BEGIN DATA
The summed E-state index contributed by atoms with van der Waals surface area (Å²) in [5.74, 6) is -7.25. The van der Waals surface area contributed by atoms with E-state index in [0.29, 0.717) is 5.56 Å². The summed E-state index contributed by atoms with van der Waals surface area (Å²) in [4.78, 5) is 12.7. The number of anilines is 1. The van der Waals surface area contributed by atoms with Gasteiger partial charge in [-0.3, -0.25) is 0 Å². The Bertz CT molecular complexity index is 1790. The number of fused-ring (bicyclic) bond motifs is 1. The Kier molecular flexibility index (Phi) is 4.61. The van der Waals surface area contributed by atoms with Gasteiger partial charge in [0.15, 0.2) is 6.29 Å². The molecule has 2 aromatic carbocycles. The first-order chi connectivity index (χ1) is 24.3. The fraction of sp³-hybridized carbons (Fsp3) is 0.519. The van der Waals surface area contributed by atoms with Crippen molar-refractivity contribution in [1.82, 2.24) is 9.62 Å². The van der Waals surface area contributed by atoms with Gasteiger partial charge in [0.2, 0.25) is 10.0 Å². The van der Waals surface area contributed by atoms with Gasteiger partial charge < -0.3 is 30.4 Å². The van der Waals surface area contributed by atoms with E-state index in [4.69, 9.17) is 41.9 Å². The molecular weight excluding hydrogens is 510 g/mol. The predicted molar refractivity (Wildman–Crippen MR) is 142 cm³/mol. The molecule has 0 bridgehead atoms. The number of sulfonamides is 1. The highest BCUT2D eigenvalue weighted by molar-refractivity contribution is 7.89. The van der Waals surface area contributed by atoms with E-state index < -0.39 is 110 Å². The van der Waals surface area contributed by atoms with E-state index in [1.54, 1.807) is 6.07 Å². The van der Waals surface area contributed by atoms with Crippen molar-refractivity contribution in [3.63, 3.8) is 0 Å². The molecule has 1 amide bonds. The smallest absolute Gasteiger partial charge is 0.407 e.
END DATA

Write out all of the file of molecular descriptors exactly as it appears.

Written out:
The summed E-state index contributed by atoms with van der Waals surface area (Å²) in [5.74, 6) is -7.25. The van der Waals surface area contributed by atoms with E-state index in [0.29, 0.717) is 5.56 Å². The summed E-state index contributed by atoms with van der Waals surface area (Å²) in [4.78, 5) is 12.7. The number of anilines is 1. The van der Waals surface area contributed by atoms with Gasteiger partial charge in [-0.3, -0.25) is 0 Å². The Bertz CT molecular complexity index is 1790. The number of fused-ring (bicyclic) bond motifs is 1. The Kier molecular flexibility index (Phi) is 4.61. The van der Waals surface area contributed by atoms with Gasteiger partial charge in [0.15, 0.2) is 6.29 Å². The molecule has 2 aromatic carbocycles. The first-order chi connectivity index (χ1) is 24.3. The fraction of sp³-hybridized carbons (Fsp3) is 0.519. The van der Waals surface area contributed by atoms with Crippen molar-refractivity contribution in [1.82, 2.24) is 9.62 Å². The van der Waals surface area contributed by atoms with Gasteiger partial charge in [0.2, 0.25) is 10.0 Å². The van der Waals surface area contributed by atoms with Gasteiger partial charge < -0.3 is 30.4 Å². The van der Waals surface area contributed by atoms with E-state index in [4.69, 9.17) is 41.9 Å². The molecular weight excluding hydrogens is 510 g/mol. The predicted molar refractivity (Wildman–Crippen MR) is 142 cm³/mol. The molecule has 0 bridgehead atoms. The number of sulfonamides is 1. The highest BCUT2D eigenvalue weighted by molar-refractivity contribution is 7.89. The van der Waals surface area contributed by atoms with E-state index < -0.39 is 110 Å². The van der Waals surface area contributed by atoms with E-state index in [1.54, 1.807) is 6.07 Å². The van der Waals surface area contributed by atoms with Crippen molar-refractivity contribution in [3.63, 3.8) is 0 Å². The molecule has 1 amide bonds. The smallest absolute Gasteiger partial charge is 0.407 e.